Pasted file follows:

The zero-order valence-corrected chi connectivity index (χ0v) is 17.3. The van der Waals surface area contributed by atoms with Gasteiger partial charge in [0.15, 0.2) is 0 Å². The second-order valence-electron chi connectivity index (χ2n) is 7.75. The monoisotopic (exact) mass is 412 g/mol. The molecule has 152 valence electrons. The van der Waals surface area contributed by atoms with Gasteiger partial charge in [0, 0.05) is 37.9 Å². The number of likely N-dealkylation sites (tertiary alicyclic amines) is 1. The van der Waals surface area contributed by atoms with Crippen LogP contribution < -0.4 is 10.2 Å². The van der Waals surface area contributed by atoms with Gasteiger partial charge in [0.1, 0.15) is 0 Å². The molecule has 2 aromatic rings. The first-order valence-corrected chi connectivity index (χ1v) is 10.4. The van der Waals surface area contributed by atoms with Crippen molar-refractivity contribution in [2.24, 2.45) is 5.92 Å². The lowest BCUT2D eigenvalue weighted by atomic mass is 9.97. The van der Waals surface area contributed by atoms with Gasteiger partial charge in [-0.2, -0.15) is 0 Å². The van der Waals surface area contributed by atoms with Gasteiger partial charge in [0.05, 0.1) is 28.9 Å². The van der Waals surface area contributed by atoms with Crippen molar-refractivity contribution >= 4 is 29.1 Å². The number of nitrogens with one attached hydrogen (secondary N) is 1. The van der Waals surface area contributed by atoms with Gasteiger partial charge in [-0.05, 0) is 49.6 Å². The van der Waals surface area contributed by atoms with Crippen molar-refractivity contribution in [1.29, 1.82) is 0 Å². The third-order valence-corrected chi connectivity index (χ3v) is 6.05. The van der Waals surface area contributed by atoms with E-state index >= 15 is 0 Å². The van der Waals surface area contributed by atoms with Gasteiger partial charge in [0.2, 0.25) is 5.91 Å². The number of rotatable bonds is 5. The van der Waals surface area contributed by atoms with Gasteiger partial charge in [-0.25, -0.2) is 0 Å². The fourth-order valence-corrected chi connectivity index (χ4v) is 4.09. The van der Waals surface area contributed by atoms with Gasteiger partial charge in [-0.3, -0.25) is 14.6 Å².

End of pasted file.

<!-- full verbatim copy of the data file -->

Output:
The zero-order valence-corrected chi connectivity index (χ0v) is 17.3. The van der Waals surface area contributed by atoms with Gasteiger partial charge in [0.15, 0.2) is 0 Å². The second-order valence-electron chi connectivity index (χ2n) is 7.75. The monoisotopic (exact) mass is 412 g/mol. The molecule has 152 valence electrons. The van der Waals surface area contributed by atoms with Gasteiger partial charge in [0, 0.05) is 37.9 Å². The number of likely N-dealkylation sites (tertiary alicyclic amines) is 1. The van der Waals surface area contributed by atoms with Crippen LogP contribution < -0.4 is 10.2 Å². The van der Waals surface area contributed by atoms with Gasteiger partial charge in [0.1, 0.15) is 0 Å². The molecule has 2 aromatic rings. The first-order valence-corrected chi connectivity index (χ1v) is 10.4. The van der Waals surface area contributed by atoms with Crippen molar-refractivity contribution in [2.24, 2.45) is 5.92 Å². The lowest BCUT2D eigenvalue weighted by atomic mass is 9.97. The van der Waals surface area contributed by atoms with Gasteiger partial charge in [-0.2, -0.15) is 0 Å². The van der Waals surface area contributed by atoms with Gasteiger partial charge in [0.05, 0.1) is 28.9 Å². The van der Waals surface area contributed by atoms with Crippen molar-refractivity contribution >= 4 is 29.1 Å². The number of nitrogens with one attached hydrogen (secondary N) is 1. The van der Waals surface area contributed by atoms with Gasteiger partial charge in [-0.05, 0) is 49.6 Å². The van der Waals surface area contributed by atoms with Crippen molar-refractivity contribution in [1.29, 1.82) is 0 Å². The third-order valence-corrected chi connectivity index (χ3v) is 6.05. The van der Waals surface area contributed by atoms with E-state index >= 15 is 0 Å². The van der Waals surface area contributed by atoms with Gasteiger partial charge in [0.2, 0.25) is 5.91 Å². The number of rotatable bonds is 5. The van der Waals surface area contributed by atoms with Gasteiger partial charge in [-0.25, -0.2) is 0 Å². The fourth-order valence-corrected chi connectivity index (χ4v) is 4.09. The van der Waals surface area contributed by atoms with Gasteiger partial charge in [-0.3, -0.25) is 14.6 Å².